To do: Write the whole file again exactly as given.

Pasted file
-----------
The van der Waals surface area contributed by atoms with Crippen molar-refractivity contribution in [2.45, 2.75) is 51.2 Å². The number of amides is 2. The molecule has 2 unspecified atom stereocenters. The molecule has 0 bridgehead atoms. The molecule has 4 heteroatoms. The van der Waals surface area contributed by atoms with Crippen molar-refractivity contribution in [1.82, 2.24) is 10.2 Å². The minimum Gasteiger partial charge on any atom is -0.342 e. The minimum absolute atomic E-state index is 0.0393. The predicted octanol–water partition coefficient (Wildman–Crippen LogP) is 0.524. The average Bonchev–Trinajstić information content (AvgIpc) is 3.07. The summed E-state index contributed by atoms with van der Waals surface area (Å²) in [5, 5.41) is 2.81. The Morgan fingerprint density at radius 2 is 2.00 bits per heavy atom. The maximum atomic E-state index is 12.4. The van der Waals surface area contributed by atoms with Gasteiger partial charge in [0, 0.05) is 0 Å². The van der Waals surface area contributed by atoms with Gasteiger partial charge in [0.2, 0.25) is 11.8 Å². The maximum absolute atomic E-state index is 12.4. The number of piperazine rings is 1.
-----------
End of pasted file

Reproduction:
The van der Waals surface area contributed by atoms with Crippen molar-refractivity contribution in [2.45, 2.75) is 51.2 Å². The number of amides is 2. The molecule has 2 unspecified atom stereocenters. The molecule has 0 bridgehead atoms. The molecule has 4 heteroatoms. The van der Waals surface area contributed by atoms with Crippen molar-refractivity contribution in [1.82, 2.24) is 10.2 Å². The minimum Gasteiger partial charge on any atom is -0.342 e. The minimum absolute atomic E-state index is 0.0393. The predicted octanol–water partition coefficient (Wildman–Crippen LogP) is 0.524. The average Bonchev–Trinajstić information content (AvgIpc) is 3.07. The summed E-state index contributed by atoms with van der Waals surface area (Å²) in [5, 5.41) is 2.81. The Morgan fingerprint density at radius 2 is 2.00 bits per heavy atom. The maximum atomic E-state index is 12.4. The van der Waals surface area contributed by atoms with Gasteiger partial charge in [0, 0.05) is 0 Å². The van der Waals surface area contributed by atoms with Gasteiger partial charge in [0.2, 0.25) is 11.8 Å². The maximum absolute atomic E-state index is 12.4. The number of piperazine rings is 1.